What you possibly didn't know about Derek, that he :
* was the only child of Daisy Gertrude, a secretary in a drapery store and Alfred George Jacobi, who ran a sweet shop and a tobacconist in Leytonstone, London.
* was born in 1938, a 'Second World War baby' who had a happy childhood and in his teens, went to the County High School and often visited the Old Vic theatre to watch John Gielgud, Richard Burton and Laurence Olivier.
* at 18, won a scholarship to the University of Cambridge, where he read history and on stage played Hamlet at the Edinburgh Festival.
* was, as a result of his performance of Edward II at Cambridge, invited to become a member of the Birmingham Repertory Theatre in 1960.and had his talent recognised by Laurence Olivier, who invited him to become one of the founding members of the new 'National Theatre', where he played Laertes in 'Hamlet' opposite Peter O'Toole ( right) in 1963.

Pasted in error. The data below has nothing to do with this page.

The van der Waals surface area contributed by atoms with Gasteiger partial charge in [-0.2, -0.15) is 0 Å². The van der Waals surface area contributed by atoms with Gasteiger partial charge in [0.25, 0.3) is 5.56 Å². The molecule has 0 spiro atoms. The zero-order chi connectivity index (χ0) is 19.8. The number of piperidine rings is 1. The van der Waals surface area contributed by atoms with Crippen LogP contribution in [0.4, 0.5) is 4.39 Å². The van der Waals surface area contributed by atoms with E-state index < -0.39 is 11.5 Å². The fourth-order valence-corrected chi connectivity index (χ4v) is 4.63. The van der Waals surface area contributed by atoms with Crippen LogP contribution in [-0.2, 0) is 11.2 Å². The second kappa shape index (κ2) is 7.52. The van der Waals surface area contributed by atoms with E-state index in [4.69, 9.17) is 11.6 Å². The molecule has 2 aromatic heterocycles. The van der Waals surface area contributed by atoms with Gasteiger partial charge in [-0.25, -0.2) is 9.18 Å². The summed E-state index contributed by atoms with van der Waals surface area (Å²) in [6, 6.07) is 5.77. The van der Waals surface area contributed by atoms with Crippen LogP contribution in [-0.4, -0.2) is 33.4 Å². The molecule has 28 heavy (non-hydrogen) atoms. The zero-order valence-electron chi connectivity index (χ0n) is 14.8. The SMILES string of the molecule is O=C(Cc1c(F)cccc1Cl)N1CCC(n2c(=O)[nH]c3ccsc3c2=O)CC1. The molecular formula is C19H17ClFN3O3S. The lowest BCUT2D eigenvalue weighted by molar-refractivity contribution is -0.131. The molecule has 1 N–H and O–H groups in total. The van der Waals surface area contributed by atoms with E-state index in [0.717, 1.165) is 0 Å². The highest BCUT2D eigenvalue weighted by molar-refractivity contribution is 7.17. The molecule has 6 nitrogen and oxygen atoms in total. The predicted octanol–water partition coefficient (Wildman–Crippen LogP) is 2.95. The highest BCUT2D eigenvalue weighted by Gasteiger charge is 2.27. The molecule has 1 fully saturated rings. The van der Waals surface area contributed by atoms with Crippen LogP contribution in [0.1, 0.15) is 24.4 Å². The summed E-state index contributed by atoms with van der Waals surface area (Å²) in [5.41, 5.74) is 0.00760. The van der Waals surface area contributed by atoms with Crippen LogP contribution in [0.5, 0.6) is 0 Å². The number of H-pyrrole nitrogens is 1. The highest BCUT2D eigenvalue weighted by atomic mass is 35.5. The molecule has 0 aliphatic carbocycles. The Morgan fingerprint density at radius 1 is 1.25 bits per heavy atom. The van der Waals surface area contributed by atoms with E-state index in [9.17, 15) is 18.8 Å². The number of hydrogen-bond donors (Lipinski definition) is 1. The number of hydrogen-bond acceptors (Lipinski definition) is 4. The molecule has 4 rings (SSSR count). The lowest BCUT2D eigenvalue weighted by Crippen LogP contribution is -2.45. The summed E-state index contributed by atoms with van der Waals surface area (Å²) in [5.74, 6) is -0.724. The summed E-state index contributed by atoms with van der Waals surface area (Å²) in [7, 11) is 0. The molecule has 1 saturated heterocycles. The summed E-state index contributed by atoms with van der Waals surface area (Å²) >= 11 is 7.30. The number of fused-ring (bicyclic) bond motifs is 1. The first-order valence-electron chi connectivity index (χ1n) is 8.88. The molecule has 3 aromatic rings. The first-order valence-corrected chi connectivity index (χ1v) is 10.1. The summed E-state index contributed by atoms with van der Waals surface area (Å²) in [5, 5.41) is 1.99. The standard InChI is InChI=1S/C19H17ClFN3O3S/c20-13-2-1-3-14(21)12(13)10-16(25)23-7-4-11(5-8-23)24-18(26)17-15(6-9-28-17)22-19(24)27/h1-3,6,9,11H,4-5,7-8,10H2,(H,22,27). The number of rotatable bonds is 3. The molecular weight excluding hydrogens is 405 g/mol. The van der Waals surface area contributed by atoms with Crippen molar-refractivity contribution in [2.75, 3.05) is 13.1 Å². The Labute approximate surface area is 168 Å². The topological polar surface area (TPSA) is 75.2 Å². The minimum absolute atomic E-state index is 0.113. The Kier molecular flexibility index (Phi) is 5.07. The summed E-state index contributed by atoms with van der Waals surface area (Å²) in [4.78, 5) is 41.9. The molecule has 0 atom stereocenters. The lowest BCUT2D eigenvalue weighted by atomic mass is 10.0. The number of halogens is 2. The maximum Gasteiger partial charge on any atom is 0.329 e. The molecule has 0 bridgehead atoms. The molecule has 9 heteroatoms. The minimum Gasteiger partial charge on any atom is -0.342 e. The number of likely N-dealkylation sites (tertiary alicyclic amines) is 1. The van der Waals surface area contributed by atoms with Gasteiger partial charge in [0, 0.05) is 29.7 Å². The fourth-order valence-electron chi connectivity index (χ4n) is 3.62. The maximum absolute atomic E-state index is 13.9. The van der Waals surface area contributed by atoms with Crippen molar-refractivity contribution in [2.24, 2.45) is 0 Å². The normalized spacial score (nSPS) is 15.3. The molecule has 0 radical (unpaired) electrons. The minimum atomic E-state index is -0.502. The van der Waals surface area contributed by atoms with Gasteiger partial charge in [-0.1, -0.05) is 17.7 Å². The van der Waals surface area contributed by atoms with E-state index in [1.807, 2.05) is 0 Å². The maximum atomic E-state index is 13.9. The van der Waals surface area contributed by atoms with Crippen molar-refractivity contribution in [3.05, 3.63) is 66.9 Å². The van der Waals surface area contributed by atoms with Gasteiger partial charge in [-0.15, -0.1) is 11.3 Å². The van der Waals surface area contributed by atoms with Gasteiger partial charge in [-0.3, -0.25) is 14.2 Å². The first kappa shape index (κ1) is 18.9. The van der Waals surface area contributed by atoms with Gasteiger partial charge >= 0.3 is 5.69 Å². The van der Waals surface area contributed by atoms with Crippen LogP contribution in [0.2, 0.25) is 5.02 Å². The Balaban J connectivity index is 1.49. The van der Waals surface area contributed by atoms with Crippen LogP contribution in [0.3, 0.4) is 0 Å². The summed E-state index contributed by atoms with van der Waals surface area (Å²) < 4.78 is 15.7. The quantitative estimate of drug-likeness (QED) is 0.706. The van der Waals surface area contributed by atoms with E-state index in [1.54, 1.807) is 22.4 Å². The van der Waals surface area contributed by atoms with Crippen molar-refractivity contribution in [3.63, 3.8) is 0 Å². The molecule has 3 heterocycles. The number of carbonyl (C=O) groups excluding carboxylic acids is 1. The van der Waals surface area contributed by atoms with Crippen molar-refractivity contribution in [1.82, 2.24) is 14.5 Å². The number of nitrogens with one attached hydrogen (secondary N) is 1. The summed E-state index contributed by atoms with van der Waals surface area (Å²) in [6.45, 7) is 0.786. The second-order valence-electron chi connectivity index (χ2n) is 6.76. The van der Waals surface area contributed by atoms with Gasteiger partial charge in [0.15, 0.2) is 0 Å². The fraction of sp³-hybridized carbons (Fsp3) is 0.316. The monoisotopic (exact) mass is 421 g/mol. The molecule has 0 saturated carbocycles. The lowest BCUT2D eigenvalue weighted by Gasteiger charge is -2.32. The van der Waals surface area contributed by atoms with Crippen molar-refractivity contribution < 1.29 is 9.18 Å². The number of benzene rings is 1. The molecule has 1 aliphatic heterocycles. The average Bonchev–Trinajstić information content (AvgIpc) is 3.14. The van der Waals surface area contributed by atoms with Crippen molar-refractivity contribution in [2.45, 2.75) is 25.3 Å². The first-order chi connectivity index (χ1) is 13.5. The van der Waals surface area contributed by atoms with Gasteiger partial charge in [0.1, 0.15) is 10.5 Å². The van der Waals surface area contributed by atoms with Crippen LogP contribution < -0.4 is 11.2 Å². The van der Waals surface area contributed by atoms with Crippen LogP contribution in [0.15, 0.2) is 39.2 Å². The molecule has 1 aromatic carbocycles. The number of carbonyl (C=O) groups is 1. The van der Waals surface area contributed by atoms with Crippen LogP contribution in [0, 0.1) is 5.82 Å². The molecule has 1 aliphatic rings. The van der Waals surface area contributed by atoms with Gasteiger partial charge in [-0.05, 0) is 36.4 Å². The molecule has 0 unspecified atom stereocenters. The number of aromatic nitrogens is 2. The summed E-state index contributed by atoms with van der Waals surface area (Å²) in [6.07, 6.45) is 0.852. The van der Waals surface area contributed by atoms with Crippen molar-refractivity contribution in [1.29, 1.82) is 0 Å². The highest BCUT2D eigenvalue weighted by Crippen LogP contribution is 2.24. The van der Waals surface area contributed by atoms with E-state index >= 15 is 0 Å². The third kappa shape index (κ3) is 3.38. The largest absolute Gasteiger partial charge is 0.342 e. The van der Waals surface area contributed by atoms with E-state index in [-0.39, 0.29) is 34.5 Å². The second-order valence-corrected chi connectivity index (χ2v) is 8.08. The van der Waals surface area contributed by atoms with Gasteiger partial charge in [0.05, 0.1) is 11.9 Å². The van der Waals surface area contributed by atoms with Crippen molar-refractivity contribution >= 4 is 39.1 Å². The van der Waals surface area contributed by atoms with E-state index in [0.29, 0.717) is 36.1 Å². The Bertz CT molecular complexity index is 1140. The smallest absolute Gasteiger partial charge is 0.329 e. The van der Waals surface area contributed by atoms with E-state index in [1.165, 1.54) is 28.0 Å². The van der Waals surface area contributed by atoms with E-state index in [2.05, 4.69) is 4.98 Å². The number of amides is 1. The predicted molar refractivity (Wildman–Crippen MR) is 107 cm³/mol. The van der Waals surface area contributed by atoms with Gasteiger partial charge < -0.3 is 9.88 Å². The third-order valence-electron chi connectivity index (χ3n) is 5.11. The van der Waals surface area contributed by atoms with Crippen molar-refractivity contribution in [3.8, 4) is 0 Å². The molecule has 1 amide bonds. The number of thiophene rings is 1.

* had his big breakthrough in 1976 when I was 29 and he was 38, playing the 51 year old, stammering and twitching Emperor in the BBC tv series, 'I, Claudius' and made this magnificent speech to the Senate on being placed in power by the Praetorian Guard : http://www.youtube.com/watch?v=FQe28wNe6SU&feature=related
Senator: You are not fit to be Emperor.
Claudius: Senators, it is true that I am hard of hearing, but you will find it is not for want of listening. As for speaking, again, it's true I have an impediment. But isn't what a man says more important than how long he takes to say it?
It's true again I have little experience of government. But, then, have you more? I at least have lived with the imperial family who has ruled this empire ever since you so spinelessly handed it over to us. I've observed it working more closely than any of you. Is your experience better than that?
As for being half-witted: well, what can I say, except that I have survived to middle age with half my wits, while thousands have died with all of theirs intact. Evidently, quality of wits is more important than quantity. Senators, I shall do nothing unconstitutional. I shall appear at the next session of the senate, where you may confirm me in my position or not as you wish. But if it pleases you not to, explain your reasons to them [points to the praetorian], not to me.
Herod [to Claudius]: Trust no one, my friend, no one. Not your most grateful freedman. Not your most intimate friend. Not your dearest child. Not the wife of your bosom. Trust no one.
P.S. Jack Pulman who wrote the script of 'I Claudius' sadly died at the age of 50 in 1979.